Don’t Follow for Comfort

What do you think you will get from following Jesus? BE careful. There is a dangerous false teaching out there that would say to people that, if you just trust Jesus enough, your life will get easy. These false teachers suggest to you that you will find health, wealth, and success. They suggest that, after all, if you become a Christian, you become a son or daughter of the King, a prince or princess of the Lord. But they are selling a false gospel to you.

It is not a new thing to see people attempt to latch onto Jesus with the hope of success and prosperity in the here and now. In fact, I think we see such a thing in Matthew 8.

Matthew 8:19-20 – 19 And a scribe came up and said to him, “Teacher, I will follow you wherever you go.” 20 And Jesus said to him, “Foxes have holes, and birds of the air have nests, but the Son of Man has nowhere to lay his head.”

This is a really brief encounter, so we cannot say too much for certain. But I think we can make a couple of assumptions that paint the picture for us. The man who approached Jesus was a scribe. He was a religious person whose job it was to write. And he said that he would follow Jesus anywhere. It seems, then, that this man is offering Jesus is services.

Stop and ask why this man would come to Jesus to say that he would follow him. It could be that this man was genuinely convicted to believe in Jesus, to love him, and to follow him. But, were that the case, I think Jesus’ response to him would have been different. My best guess is that this man actually was trying to go with Jesus out of a desire for personal gain. Why do I say that? Jesus responded to this man by pointing out that there was not going to be a cushy destination at the end of this road.

My assessment is that this man wanted to get in on the early stages of Jesus’ ministry. He may have thought to himself that, as a scribe, if he got in on the ground floor of this ministry, he would be in a great spot once Jesus finally reached his destination. Perhaps he thought that Jesus was destined to be a big and important Pharisee. Perhaps he saw that Jesus is Messiah, but he assumed that meant that Jesus would establish a physical, earthly kingdom in Jerusalem. In either case, being the number one scribe for this man would be a great position.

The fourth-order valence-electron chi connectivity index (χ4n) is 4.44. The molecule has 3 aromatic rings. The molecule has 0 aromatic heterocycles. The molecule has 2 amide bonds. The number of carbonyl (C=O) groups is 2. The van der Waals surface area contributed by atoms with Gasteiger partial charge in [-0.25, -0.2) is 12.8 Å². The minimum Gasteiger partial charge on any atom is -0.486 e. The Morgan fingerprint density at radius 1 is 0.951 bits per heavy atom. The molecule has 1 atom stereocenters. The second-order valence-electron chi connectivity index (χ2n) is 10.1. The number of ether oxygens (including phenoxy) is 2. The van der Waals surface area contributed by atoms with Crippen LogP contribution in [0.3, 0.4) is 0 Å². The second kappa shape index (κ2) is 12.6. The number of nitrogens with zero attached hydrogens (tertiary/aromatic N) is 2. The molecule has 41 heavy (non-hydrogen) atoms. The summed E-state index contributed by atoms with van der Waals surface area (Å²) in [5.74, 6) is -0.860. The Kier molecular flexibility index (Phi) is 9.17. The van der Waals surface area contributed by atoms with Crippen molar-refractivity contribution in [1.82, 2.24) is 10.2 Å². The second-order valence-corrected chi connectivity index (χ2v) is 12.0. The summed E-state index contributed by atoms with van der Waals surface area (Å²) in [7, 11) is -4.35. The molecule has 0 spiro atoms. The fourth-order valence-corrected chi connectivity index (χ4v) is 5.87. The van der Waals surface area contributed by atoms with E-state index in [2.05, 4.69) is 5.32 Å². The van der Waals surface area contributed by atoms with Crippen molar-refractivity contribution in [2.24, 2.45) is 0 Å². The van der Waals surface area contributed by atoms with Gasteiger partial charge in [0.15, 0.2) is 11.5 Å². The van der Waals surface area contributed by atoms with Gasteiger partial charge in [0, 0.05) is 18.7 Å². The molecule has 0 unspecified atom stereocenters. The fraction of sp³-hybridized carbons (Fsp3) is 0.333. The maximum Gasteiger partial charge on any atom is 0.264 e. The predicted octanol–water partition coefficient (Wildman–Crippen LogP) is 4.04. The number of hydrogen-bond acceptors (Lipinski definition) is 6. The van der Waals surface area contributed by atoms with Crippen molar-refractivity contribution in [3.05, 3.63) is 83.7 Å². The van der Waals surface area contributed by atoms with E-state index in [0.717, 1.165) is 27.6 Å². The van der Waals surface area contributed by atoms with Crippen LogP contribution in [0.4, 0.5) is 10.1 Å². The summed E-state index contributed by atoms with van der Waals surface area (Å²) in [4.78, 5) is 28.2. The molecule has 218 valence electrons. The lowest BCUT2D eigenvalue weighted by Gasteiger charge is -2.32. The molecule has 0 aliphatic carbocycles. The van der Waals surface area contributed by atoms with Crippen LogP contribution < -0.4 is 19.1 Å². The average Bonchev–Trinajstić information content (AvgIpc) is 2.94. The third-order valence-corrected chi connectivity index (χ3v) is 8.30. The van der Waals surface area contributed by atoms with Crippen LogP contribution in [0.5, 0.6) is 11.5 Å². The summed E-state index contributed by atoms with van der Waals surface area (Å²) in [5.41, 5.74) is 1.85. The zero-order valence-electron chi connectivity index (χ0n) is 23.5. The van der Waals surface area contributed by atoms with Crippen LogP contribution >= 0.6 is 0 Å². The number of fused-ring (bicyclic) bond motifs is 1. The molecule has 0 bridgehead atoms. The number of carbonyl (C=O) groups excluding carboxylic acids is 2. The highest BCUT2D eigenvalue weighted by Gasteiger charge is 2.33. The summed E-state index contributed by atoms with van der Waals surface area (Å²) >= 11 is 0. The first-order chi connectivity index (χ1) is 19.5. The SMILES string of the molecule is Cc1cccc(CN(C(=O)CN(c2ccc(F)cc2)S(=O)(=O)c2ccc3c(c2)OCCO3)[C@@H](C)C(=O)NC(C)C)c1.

Jesus shatters this man’s illusions when he simply tells him that there is no place they are going. Jesus has no home. The Savior was, in fact, more homeless than foxes and birds. He traveled. HE spoke. He gave. And Jesus would end his earthly ministry, not in the temple, not in a palace, but on a cross leading to a borrowed tomb.

It is possible that I’m misunderstanding what the scribe was saying. But I know these two things. First, Jesus’ response to him indicates that Jesus saw this man as looking for earthly comfort and stability which he would not receive following Jesus. Second, we have no reason to believe that this scribe followed Jesus. And so I think I have the picture pretty close to correct.

For you and me today, there is a lesson. Christianity is not and has never been something to jump into so that you can have a nice, soft, easy life. Jesus did not promise that. Yes, there have been times in history when, for a brief season, it is easier to live in a society as a believer. But, honestly, such periods of history are not as long and not as regular as you might think. And, throughout history, when a society has embraced the faith in some form, this has often led to corruption in the church, compromise in doctrine, and sinful greed as people pretended to follow Jesus in order to gain political power. We want to follow Jesus. WE want people to be saved. And, as people are saved, societies will be transformed. But, when the transformation is more political than spiritual, the transformation is something other than Christianity.

No, dear friends, do not think that following Jesus grants you health, wealth, and prosperity. The Savior promised that following him would bring you persecution and hardship in the here and now. Jesus told the scribe that he was homeless, and to follow him would make the scribe lose earthly stability. The reason to follow Jesus is not earthly comfort for this life. The reason to follow Jesus is that Jesus is God. Jesus is your only hope of salvation. Jesus is your only hope of lasting joy. And, of course, Jesus grants us an eternal future that is far greater than any hardships we may suffer in our eighty or so years of life on this earth.